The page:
[Updated 12:00PM] — Marvell has posted detailed datasheets on its previously opaque Armada 370 and XP SoCs, used in Linux-based NAS systems from Buffalo, Netgear, and Synology.
Until now, datasheets and other details about the ARM-based Armada 370 and Armada XP system-on-chips have been available only under NDA to Marvell customers and partners. During the past month, however, the chipmaker released detailed datasheets on the SoCs, with no restriction or registration required. Both functional and hardware spec datasheets were released, each of which is more like a manual than a typical datasheet.
We were tipped to the Marvell Armada 370 and XP datasheet releases by embedded Linux development and training specialist Free Electrons. (The company is well known here for its regular contributions of videos and slide decks from shows like the Embedded Linux Conference, released under a Creative Commons license.)
The true measure of any great gaming platform is not the number of games available. Nor is it the need to have the same games as other competing platforms (the Playstation 4 doesn't need Mario games to be considered successful). And it really isn't even about how many total games are sold, though that certainly helps.
Time was, if you had a hankering for a nice Raspberry Pi, you had but one choice: the Raspberry Pi Model B. You plunked down your $35, and like millions of other Pi-heads, you liked it. Then came the stripped-down $25 Model A, followed this year by the Raspberry Pi Compute Module. Now they've got this gussied up Raspberry Pi Model B+ with four USB ports and a backward-compatible 40-pin expansion connector. What's the world coming to?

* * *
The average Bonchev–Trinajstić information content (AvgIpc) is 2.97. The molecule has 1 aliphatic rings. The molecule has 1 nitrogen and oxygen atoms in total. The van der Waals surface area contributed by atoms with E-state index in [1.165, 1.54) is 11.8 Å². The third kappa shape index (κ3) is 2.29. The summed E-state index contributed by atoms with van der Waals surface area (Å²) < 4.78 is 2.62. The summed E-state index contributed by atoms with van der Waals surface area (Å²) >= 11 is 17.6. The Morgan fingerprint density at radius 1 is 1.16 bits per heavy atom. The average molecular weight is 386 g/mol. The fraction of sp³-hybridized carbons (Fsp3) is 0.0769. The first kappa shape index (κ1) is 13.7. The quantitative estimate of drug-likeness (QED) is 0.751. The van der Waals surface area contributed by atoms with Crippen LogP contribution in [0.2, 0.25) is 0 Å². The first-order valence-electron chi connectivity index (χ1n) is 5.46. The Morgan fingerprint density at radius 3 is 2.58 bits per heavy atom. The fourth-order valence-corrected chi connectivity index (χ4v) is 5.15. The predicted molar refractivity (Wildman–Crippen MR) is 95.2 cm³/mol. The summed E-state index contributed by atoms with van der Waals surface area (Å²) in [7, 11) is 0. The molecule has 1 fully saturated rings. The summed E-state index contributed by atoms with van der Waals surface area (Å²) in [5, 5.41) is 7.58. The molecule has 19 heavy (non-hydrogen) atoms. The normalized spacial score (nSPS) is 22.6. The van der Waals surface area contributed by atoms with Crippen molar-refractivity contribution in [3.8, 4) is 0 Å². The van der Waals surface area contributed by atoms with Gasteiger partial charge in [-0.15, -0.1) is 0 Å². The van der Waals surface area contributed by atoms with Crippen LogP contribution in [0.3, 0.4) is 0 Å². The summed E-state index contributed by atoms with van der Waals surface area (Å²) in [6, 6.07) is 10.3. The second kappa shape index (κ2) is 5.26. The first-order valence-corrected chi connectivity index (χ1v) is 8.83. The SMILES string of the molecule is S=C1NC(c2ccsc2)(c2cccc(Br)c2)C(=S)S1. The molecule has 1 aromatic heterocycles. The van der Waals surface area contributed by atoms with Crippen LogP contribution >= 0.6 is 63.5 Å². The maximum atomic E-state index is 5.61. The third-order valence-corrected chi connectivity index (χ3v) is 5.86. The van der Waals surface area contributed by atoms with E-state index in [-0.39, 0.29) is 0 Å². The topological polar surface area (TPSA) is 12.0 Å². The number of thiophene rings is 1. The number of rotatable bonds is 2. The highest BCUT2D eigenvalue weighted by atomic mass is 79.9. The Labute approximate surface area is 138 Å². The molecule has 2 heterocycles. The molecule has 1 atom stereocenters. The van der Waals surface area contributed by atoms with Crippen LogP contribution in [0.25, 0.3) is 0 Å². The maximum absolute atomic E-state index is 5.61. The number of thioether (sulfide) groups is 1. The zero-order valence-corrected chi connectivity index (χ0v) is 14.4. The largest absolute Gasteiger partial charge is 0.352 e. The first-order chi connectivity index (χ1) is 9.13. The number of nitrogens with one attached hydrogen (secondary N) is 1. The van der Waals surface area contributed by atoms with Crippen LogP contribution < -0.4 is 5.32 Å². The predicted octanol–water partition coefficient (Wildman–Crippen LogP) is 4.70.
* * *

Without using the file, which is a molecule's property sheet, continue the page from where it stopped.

There are 2600 packages installed in the main file-system and the chroot for thin clients. It even installs LDAP and xrdp, much more than a minimal installation. I fear this is bloat for a lot of schools who just need a lab running… Without a fast local mirror, this installation takes many hours and I can see teachers taking up much of a weekend to do it.
I recommend doing a minimal installation of Debian GNU/Linux and adding the LTSP parts manually to avoid the bloat. That way you can get XFCE4, turn off encryption and use a local mirror or cache of packages. That will save downloading packages twice, once for the file-system and once again for the chroot and if you need to repeat the installation, the second try will be much faster.
Strategy Analytics: Android Captures Record 85 Percent Share of Global Smartphone Shipments in Q2 2014Submitted by Roy Schestowitz on Thursday 31st of July 2014 02:03:21 PM Filed under
According to the latest research from Strategy Analytics, global smartphone shipments reached 295 million units in the second quarter of 2014. The Android operating system captured a new record of 85 percent global marketshare, mainly at the expense of BlackBerry, Apple iOS and Microsoft Windows Phone.
Copr is an easy build service for Fedora which can make you your own repo very easily. I have been contributing to this project since March 2014 and this month has been the best in terms of new features: you can track your builds much better, it is bit easier to use and also got much faster in some cases.
Although the official Android platform isn't open source (nor is the majority of the apps found on the Google Play Store), there are plenty of open-source apps available for you to install and enjoy. These apps range from silly games to everyday tools. One category that benefits from open source is productivity. You'll find apps to fit many of your productivity needs. If you don't like the way these apps look or behave (or even if you want to add new features) and you have the skills to do so, you can get their source and rework them to better fit your needs.
The complete and free “out of the box” software solution for schools, Debian Edu / Skolelinux, is used quite a lot in Germany, and one of the people involved is Bernd Zeitzen, who show up on the project mailing lists from time to time with interesting questions and tips on how to adjust the setup. I managed to interview him this summer.